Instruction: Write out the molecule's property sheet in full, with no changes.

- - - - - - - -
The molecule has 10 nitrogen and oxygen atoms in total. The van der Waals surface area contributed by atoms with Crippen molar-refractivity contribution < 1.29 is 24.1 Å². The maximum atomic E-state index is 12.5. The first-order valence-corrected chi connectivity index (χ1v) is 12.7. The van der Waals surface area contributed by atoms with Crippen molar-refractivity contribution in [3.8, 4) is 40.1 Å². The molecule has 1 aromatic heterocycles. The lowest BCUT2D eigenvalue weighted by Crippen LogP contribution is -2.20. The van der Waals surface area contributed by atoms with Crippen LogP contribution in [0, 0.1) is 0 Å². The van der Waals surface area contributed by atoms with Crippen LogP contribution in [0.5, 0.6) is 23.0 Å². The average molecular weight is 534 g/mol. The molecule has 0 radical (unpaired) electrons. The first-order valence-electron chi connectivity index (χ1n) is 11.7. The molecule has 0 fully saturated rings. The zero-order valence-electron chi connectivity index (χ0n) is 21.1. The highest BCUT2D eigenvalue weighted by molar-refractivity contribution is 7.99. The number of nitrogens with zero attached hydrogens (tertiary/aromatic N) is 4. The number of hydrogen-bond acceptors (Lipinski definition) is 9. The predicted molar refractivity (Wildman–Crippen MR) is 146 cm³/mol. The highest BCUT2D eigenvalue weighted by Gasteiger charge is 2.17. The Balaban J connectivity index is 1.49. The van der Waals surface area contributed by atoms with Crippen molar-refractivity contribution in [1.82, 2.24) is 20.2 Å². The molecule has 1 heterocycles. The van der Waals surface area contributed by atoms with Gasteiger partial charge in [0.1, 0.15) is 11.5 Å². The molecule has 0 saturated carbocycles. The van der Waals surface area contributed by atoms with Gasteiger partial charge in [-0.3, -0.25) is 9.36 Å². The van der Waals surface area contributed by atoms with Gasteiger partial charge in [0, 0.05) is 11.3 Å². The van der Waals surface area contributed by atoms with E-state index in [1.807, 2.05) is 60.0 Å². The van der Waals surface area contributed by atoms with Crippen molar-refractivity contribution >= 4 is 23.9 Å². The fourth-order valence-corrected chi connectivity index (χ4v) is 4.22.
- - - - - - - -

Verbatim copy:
The molecule has 10 nitrogen and oxygen atoms in total. The van der Waals surface area contributed by atoms with Crippen molar-refractivity contribution < 1.29 is 24.1 Å². The maximum atomic E-state index is 12.5. The first-order valence-corrected chi connectivity index (χ1v) is 12.7. The van der Waals surface area contributed by atoms with Crippen molar-refractivity contribution in [3.8, 4) is 40.1 Å². The molecule has 1 aromatic heterocycles. The lowest BCUT2D eigenvalue weighted by Crippen LogP contribution is -2.20. The van der Waals surface area contributed by atoms with Crippen LogP contribution in [0, 0.1) is 0 Å². The van der Waals surface area contributed by atoms with Crippen LogP contribution in [0.5, 0.6) is 23.0 Å². The average molecular weight is 534 g/mol. The molecule has 0 radical (unpaired) electrons. The first-order valence-electron chi connectivity index (χ1n) is 11.7. The molecule has 0 fully saturated rings. The zero-order valence-electron chi connectivity index (χ0n) is 21.1. The highest BCUT2D eigenvalue weighted by molar-refractivity contribution is 7.99. The number of nitrogens with zero attached hydrogens (tertiary/aromatic N) is 4. The number of hydrogen-bond acceptors (Lipinski definition) is 9. The predicted molar refractivity (Wildman–Crippen MR) is 146 cm³/mol. The highest BCUT2D eigenvalue weighted by Gasteiger charge is 2.17. The Balaban J connectivity index is 1.49. The van der Waals surface area contributed by atoms with Crippen molar-refractivity contribution in [1.82, 2.24) is 20.2 Å². The molecule has 1 heterocycles. The van der Waals surface area contributed by atoms with Gasteiger partial charge in [0.1, 0.15) is 11.5 Å². The molecule has 0 saturated carbocycles. The van der Waals surface area contributed by atoms with Gasteiger partial charge in [-0.3, -0.25) is 9.36 Å². The van der Waals surface area contributed by atoms with Gasteiger partial charge in [0, 0.05) is 11.3 Å². The van der Waals surface area contributed by atoms with E-state index in [1.807, 2.05) is 60.0 Å². The van der Waals surface area contributed by atoms with Crippen molar-refractivity contribution >= 4 is 23.9 Å². The fourth-order valence-corrected chi connectivity index (χ4v) is 4.22.